Column: Empirical Meets Spiritual: the Intersection of Science and Paganism

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In April, scientists and supporters in cities across the United States marched in a unified protest. “In the face of an alarming trend toward discrediting scientific consensus and restricting scientific discovery,” states the March for Science website, “can we afford not to speak out in its defense?” Pagans across the country joined scientists, whether in spirit or in the flesh, and supported the march.

[Wikimedia Commons].

This demonstrates a general support for scientific work in the Pagan community, yet that support can take different forms depending on one’s particular spiritual practice. The Pagan umbrella is large, and the practices that claim space beneath it are diverse; each practitioner has a different relationship with the scientific community. This can vary based on your beliefs, your professional life, and your understanding of scientific inquiry.

Airmid Plantwalker, a Temple of Witchcraft high priestess from Texas, worked as a research nurse for almost 40 years. “I was taught to question everything,” says Plantwalker, “and apply the scientific method to problem-solving.” For her, “science and magick are often the same thing.” She explains that “we were given a sense of wonder and curiosity by our creator in order to investigate and answer the questions of the world around  us.”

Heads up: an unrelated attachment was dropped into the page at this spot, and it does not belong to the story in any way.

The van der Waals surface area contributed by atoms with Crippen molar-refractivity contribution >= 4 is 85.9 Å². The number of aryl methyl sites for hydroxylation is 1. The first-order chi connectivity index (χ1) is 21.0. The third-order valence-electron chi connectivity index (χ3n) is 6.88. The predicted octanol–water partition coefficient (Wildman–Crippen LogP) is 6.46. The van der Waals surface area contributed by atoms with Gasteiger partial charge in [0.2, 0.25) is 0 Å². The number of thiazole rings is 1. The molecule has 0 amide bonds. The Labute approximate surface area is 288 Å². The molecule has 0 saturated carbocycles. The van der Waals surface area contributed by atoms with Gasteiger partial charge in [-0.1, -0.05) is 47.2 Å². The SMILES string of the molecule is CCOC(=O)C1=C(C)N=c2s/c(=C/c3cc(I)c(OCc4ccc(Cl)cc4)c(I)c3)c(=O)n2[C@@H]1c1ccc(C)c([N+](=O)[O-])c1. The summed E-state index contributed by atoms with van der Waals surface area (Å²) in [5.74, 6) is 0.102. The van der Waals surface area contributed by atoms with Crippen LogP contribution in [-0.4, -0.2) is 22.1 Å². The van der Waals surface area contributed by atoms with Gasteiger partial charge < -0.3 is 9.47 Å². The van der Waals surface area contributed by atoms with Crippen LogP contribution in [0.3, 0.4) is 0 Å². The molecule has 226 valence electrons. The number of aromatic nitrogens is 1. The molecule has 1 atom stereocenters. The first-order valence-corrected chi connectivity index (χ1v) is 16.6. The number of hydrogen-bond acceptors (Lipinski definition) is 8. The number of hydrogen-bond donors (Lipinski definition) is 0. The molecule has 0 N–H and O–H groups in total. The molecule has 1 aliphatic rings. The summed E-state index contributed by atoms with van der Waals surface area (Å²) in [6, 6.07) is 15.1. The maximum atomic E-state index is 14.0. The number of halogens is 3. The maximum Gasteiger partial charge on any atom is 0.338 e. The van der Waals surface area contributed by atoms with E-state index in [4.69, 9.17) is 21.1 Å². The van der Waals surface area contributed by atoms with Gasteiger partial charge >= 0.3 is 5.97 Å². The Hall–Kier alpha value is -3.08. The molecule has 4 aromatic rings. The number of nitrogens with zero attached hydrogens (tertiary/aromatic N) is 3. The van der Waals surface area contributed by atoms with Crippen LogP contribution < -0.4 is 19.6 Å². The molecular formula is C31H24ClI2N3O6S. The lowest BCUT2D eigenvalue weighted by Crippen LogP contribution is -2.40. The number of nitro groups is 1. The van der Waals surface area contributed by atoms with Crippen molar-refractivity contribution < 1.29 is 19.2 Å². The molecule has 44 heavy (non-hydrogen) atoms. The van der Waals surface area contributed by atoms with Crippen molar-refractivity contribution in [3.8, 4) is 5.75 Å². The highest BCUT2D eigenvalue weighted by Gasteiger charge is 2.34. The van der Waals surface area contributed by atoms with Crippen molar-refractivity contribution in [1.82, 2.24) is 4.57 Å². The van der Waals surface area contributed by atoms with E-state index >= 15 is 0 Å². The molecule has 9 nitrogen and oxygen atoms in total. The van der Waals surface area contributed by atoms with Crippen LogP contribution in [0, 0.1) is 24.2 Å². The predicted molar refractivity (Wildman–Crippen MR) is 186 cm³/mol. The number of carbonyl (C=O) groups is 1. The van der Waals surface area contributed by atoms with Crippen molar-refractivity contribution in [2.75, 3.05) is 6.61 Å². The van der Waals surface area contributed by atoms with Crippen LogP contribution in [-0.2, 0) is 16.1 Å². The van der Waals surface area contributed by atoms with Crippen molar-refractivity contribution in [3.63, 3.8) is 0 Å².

Author Devin Hunter sees his relationship similarly. “One of the core tenets in my practice is a belief that the literal universe (space, time, matter, energy, etc.) is a being known as the Star Goddess,” he explains. “My religious practices are all about trying to understand my place within this being as well as my relationship to this being as possible.” Hunter goes on to say, “Science is a major part of how I am able to do this and I think of it as concomitant to spirituality. I look to science for inspiration. . . . When I look at the data coming back from Kepler, I see God in the numbers and in those photos. When science confirmed global warming it let me know as a spiritual person that I needed to step up my game and take action.”